I thought Ottawa was already pretty bilingual. Don't you need to speak french for most jobs there already?
Definitely not in the private sector. At the federal, provincial and municipal level, there are lots of positions requiring bilingualism, but many do not.
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Old Posted Mar 21, 2015, 10:05 PM
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I never thought of it, but if someone asked, I would've assumed that I already was.

Yes, it should be. It's one of the few in the country that actually is. And I'm fine with Gatineau remaining just French.
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Old Posted Mar 21, 2015, 11:17 PM
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Yes, if, and only if, Gatineau requires English, and it can get exempted from the French-language requirements of Quebec.

Until the day Gatineau separates from Quebec - something I would support - the above isn't going to happen. Therefore, Ottawa should not be officially bilingual.

The existing provincial requirements for French services in Ontario communities where populations warrant is sufficient. That said, I have long been in favour of Ottawa being separate from Ontario. It can't be easy to be the second most populous municipality in Ontario but be so far removed from the GTA that it can be easy to get ignored by Queen's Park. Tim Hudak committed political suicide in Ottawa during the last provincial election campaign by telling the city it wouldn't fund Phase 2 of its LRT project, and that alienated a lot of voters, especially once the mayor accused Hudak of focusing too much on the GTA.
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Old Posted Mar 21, 2015, 11:50 PM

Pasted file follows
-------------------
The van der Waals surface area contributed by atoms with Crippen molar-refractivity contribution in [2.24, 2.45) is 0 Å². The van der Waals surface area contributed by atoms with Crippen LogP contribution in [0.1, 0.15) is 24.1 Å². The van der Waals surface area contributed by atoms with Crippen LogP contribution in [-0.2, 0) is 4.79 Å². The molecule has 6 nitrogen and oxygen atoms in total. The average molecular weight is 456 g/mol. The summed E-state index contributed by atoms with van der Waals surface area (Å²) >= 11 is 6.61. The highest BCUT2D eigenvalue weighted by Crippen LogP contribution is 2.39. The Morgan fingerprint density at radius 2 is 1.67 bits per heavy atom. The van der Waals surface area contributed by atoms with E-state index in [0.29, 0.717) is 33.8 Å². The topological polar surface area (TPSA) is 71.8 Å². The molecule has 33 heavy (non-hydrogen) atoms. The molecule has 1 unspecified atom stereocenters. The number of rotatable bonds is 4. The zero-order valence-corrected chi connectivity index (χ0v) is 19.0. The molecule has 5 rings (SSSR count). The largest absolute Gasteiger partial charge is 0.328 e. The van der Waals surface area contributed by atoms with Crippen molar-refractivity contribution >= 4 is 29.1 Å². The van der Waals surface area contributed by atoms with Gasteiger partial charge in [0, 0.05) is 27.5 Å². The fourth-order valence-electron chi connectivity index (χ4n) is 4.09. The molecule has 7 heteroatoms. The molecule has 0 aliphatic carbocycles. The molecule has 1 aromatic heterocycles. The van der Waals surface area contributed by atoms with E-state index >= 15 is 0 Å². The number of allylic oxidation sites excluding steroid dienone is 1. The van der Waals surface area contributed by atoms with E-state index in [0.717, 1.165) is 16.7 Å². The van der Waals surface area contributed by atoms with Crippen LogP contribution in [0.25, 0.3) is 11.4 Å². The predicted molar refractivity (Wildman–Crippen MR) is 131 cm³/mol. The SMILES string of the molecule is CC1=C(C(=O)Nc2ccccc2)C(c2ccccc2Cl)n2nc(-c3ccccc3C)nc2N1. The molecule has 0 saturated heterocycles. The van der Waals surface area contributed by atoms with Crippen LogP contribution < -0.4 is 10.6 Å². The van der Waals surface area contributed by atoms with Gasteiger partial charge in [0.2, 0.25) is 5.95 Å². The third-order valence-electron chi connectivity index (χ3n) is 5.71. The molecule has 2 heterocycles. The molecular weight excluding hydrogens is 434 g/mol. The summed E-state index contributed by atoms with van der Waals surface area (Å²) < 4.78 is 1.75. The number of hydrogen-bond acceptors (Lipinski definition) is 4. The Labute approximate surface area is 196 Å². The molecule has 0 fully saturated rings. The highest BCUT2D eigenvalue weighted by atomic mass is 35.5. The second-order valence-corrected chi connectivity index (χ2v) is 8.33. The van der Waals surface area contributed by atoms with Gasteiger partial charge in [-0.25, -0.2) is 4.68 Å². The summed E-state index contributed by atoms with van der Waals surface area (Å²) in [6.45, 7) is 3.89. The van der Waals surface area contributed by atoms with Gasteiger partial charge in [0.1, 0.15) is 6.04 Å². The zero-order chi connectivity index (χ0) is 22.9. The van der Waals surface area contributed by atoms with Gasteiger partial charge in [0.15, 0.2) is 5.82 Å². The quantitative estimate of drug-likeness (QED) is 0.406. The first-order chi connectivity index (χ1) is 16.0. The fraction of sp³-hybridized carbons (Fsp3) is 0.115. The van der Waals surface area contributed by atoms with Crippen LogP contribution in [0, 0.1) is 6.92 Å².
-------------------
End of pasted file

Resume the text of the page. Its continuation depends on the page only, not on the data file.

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Nope I'm not paying extra money to replace signs and bla bla bla bla bla.............
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  #19  
Old Posted Mar 22, 2015, 1:02 AM
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First of all, I am part of Ottawa's Anglo majority. I am in favour of providing good French services, however, the problem with official bilingualism is that it discriminates against the majority. That already exists in the federal public service. Official bilingualism dictates that people are entitled to work in their own language, which means that all supervisory jobs become bilingual mandatory. The situation in Ottawa already means that the Anglo majority works in the private sector. I am in favour of practical bilingualism but not official bilingualism. If this were ever to happen, it will never be reciprocated on the Quebec side. I do not see this as politically saleable in Ottawa.
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Old Posted Mar 22, 2015, 1:05 AM
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I think the NCR is already a microcosm of Canada anyway, with its two unilingual sections, a main Anglo one, and a smaller Franco one. It doesn't bug me at all.

Who cares about the municipal level... it doesn't change anything to the Federal government's bilingualism, or lack thereof. Anyone who works for the Fed govt can already live in the official language of their choice in the area.